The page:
Lawrence Brittain will represent South Africa next month at the Henley Royal Regatta and the Rowing World Cup in Lucerne, Switzerland just four months after finding out that he has beaten cancer. Something totally unforeseen will have to happen to prevent him from representing South Africa at the World Championships (30 August to 6 September) in Aiguebelette, France. Brittain says: ‘It is amazing to be back and I am really looking forward to the challenge of being involved in trying to help qualify an extra boat for next year’s Olympic Games in Rio. I know it will be tough but I am ready for it,’
Brittain is known among his friends as “The Beast” and with good reason. He personifies the concept of never giving up. In spite of suffering from Hodgkin’s disease, also known as cancer of the lymph node, he still managed to finish fifth with David Hunt and Willie Morgan in the Coxed Pair final at last year’s World Championships in Amsterdam. Brittain was also in action with Hunt last year in the semi-final of the Henley Regatta without him realizing that he was actually seriously ill.
The Tuks/HPC athlete ascribes his ‘comeback’ to the fact that he did not succumb to the temptation of doing too much too soon. He says: ‘Obviously I could not wait to start participating in competitive rowing again, but I had to be realistic. It was important that I took it one day at a time. At first my only goal was to regain my strength and fitness. My patience paid off because I could feel during the past few weeks that I was getting stronger with each training session.’ Brittain is quite excited about the fours heavyweight crew of which he is
He says: ‘I am sitting at the back. In front of me is Jonty Smith, who is the South African record holder on the Ergo-rowing machine. In front of him is Sizwe Ndlovu, a gold medallist at the 2012 Olympic Games, and in front of him we have Vincent Breedt, a bronze medallist at last year’s World Championships. So we have quite a formidable team. Now we just need to work towards getting the boat to go as fast as we can.’ Brittain has won a gold and silver medal at the Under-23 World Championships previously and South Africa’s national rowing coach Roger Barrow has made it clear that he is not expecting fireworks from the heavy-weight fours crew at the Henley Regatta or in Lucerne.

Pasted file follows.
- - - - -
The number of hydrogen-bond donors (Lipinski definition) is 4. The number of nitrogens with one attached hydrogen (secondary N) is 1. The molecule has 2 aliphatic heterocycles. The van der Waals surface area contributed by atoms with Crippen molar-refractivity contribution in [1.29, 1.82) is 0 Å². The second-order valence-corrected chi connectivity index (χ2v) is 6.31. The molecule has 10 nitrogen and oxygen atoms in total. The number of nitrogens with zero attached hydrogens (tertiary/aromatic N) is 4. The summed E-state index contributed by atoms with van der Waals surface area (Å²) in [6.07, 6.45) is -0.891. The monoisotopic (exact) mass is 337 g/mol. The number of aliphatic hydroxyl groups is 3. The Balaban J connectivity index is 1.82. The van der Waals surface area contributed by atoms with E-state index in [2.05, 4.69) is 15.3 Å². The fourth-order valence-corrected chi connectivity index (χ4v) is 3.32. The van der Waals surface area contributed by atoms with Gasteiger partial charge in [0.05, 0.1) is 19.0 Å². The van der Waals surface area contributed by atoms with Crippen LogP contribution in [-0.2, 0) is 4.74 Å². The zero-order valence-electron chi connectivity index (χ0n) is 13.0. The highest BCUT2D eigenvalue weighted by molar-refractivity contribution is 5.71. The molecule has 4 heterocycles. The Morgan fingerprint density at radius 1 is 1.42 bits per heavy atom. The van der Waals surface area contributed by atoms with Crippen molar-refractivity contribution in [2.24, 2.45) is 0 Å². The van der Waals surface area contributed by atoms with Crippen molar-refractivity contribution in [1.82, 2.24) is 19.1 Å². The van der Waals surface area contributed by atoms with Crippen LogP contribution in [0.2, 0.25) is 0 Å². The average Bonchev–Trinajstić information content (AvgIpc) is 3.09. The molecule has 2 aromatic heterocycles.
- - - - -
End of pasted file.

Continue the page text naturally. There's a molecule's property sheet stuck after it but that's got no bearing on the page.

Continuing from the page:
Barrow says: ‘They are still a new boat and in the beginning things are never easy. Luckily the World Championships is still 12 weeks away so we have time to make the boat work and go faster.’ The other teams who will also try to qualify boats for next year’s Olympic Games in Rio are James Thompson and John Smith (lightweight men’s double sculls); Ursula Grobler and Kirsten McCann (lightweight women’s double sculls); Shaun Keeling and David Hunt (men’s pair) and Naydene Smith and Lee-Ann Persse (women’s pair).
Thompson and Smith (Tuks/HPC) are the defending world champions. Barrow admits that it will be tough for them to defend their title, saying: ‘But it will be a mistake to write James and John off. They are as tough as nails and ruthless racers who never give up. What makes them good is the fact that they are always hungry to learn something new.’ Barrow is quietly optimistic that Grobler and McCann might be able to win a medal at the World Championships.